The neurodegenerative changes leading to clinical Alzheimer's disease may begin in middle age. If risk factors could be identified, intervention to prevent or delay the onset of dementia could perhaps be developed. Alzheimer's disease has been linked to vascular disease, particularly to raised blood pressure and cholesterol levels. Kivipelto and colleagues used large longitudinal population studies conducted in Finland to study the association between elevated blood pressure and cholesterol levels during middle age and subsequent development of Alzheimer's disease.
Data were abstracted from four large population studies conducted between 1972 and 1987. Participants who were still alive and living in the same region were re-examined in 1998. Those between 65 and 79 years of age were screened for dementia based on the Diagnostic and Statistical Manual of Mental Disorders, 4th edition. The mean age at original examination was 50.4 and at re-examination was 71.3. The diagnosis of Alzheimer's disease was based on criteria of the National Institute of Neurological and Communicative Disorders and Stroke and the Alzheimer Disease and Related Disorder Association. Of the 1,449 eligible participants, 57 (4 percent) were diagnosed with dementia, and 48 of those with probable or possible Alzheimer's disease. All had cerebral atrophy, but none had intracranial vascular pathology on magnetic resonance imaging examination. Diagnosis of Alzheimer's disease was significantly related to raised systolic blood pressure during middle age, and the association persisted after adjusting for age, body mass index, education, smoking status, and alcohol use. Diastolic blood pressure presented no significant increased risk. High systolic blood pressure and high serum cholesterol levels also showed significant associations with development of Alzheimer's disease and, when both conditions were present, the effect was synergistic. When both factors were present in middle age, the odds ratio for developing Alzheimer's disease was 3.5.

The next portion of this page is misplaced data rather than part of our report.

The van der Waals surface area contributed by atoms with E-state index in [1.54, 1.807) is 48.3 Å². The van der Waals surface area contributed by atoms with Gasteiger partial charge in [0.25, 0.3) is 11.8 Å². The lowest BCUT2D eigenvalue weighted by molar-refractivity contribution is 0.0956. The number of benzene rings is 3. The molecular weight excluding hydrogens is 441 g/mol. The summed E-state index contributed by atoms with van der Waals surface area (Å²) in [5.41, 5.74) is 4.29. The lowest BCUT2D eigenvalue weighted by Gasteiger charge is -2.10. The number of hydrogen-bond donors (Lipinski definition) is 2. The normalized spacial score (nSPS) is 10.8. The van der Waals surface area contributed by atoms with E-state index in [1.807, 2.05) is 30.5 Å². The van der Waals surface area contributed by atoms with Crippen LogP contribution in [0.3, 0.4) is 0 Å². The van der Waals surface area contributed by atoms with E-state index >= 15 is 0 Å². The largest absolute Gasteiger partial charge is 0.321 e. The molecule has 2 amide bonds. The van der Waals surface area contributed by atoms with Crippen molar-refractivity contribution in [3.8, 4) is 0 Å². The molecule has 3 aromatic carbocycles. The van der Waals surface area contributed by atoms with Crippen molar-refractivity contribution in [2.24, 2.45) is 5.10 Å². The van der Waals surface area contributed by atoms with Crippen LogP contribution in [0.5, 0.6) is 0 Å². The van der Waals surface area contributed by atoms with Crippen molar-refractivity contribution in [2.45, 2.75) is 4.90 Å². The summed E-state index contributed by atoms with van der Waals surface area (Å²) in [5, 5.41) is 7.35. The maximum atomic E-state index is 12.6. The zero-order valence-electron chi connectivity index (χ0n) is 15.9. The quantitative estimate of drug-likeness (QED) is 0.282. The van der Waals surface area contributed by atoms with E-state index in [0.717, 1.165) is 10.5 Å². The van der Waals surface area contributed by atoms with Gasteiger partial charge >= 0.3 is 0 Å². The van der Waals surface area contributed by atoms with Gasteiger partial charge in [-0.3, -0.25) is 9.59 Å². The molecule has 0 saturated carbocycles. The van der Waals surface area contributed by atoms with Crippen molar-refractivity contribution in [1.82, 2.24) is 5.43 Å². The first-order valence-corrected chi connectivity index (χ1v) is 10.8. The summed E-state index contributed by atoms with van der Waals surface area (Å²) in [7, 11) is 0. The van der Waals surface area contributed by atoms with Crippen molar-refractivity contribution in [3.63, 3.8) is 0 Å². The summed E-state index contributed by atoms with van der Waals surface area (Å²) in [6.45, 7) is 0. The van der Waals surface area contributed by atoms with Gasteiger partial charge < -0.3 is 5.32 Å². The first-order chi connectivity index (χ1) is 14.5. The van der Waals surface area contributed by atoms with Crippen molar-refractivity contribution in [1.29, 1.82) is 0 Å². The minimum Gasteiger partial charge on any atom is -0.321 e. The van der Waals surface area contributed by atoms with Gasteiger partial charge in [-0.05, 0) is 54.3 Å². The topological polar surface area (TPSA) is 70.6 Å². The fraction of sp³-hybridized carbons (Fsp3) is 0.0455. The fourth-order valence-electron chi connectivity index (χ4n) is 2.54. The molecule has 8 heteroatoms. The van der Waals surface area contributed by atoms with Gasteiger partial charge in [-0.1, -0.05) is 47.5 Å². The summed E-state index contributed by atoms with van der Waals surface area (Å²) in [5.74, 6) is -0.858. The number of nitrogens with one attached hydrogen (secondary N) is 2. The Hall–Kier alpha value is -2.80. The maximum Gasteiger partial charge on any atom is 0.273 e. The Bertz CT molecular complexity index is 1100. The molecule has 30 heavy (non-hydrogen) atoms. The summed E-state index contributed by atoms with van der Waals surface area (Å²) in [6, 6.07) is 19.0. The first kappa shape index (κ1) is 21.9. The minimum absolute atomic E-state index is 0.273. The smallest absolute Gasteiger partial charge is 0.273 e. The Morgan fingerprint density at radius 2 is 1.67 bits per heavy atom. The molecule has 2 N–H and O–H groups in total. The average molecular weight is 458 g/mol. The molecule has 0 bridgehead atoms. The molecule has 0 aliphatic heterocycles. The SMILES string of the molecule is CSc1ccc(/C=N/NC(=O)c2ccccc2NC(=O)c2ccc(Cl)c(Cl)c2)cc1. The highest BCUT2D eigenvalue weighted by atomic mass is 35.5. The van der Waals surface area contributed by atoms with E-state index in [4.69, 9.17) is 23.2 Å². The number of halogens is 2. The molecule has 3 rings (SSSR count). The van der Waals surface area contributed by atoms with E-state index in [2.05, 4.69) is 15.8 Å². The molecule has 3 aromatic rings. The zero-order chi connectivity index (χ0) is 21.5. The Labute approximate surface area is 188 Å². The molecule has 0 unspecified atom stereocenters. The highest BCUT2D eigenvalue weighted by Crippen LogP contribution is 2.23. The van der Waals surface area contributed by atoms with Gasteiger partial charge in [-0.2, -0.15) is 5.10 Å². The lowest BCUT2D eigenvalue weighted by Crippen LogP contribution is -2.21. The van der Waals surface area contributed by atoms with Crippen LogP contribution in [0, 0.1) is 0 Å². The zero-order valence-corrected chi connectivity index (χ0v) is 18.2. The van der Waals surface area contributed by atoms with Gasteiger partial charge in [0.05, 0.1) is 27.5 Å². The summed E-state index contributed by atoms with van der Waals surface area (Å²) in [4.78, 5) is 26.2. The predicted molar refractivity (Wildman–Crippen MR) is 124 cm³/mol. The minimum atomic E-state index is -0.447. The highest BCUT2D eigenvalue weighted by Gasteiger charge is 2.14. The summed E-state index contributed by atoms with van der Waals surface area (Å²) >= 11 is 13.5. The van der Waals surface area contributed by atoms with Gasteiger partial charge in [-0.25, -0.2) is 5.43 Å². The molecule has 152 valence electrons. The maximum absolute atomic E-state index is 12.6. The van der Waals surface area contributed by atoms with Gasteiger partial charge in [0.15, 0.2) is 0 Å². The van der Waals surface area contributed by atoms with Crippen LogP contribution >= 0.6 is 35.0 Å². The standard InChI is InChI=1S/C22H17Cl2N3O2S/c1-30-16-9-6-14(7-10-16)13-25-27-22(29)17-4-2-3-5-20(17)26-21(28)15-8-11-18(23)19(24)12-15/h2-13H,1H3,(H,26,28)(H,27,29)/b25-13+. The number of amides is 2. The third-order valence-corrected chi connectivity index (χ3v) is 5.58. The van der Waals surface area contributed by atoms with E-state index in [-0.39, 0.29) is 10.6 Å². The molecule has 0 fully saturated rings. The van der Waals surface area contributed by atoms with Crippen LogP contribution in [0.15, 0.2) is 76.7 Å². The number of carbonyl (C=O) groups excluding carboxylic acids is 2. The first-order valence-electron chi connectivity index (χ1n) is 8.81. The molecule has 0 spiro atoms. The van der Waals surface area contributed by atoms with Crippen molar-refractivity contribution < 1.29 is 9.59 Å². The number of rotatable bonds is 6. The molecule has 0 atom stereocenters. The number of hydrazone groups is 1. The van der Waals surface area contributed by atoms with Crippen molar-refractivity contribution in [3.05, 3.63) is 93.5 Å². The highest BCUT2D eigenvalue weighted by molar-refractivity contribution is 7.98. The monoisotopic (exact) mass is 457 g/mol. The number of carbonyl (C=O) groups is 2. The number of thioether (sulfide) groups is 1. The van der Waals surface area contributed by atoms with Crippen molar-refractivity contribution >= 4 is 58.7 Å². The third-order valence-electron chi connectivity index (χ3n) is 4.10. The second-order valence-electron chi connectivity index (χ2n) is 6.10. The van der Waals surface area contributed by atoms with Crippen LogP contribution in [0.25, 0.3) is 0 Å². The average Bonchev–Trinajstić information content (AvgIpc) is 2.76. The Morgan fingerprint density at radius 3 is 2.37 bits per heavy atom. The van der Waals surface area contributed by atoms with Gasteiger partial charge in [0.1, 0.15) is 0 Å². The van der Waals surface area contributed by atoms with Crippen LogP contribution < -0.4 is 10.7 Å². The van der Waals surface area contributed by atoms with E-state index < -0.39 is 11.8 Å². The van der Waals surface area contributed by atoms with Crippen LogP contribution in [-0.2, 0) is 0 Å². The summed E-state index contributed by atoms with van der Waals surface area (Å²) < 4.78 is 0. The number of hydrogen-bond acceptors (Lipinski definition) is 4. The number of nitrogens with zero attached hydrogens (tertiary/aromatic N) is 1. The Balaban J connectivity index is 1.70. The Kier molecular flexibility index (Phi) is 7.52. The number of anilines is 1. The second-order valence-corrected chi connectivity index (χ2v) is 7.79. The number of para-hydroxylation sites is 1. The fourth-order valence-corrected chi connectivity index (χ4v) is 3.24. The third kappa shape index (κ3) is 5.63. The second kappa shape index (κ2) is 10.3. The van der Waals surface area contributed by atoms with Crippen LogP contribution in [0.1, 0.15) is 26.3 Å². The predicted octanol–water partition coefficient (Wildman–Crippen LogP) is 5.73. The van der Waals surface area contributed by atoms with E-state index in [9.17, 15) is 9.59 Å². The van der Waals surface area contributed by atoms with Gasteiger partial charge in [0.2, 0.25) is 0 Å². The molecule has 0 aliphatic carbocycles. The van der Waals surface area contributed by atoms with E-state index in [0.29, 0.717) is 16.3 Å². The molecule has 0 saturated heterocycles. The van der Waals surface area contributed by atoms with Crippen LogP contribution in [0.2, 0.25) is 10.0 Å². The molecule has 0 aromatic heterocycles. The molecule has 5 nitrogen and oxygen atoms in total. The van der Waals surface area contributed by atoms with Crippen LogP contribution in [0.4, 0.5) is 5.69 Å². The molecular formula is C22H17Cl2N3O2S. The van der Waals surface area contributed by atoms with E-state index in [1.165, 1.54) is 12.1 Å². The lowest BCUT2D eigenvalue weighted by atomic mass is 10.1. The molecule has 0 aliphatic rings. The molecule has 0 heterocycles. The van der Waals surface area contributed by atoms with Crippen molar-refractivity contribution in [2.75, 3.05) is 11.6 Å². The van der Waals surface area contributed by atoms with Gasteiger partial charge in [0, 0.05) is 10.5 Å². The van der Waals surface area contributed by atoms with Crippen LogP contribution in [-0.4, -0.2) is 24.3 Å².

The authors conclude that raised systolic blood pressure and hypercholesterolemia and particularly their combination during middle age significantly increase the risk of developing Alzheimer's disease. They suggest that identifying patients with these risk factors and applying interventions to reduce the long-term effect of these conditions may have a major impact on public health.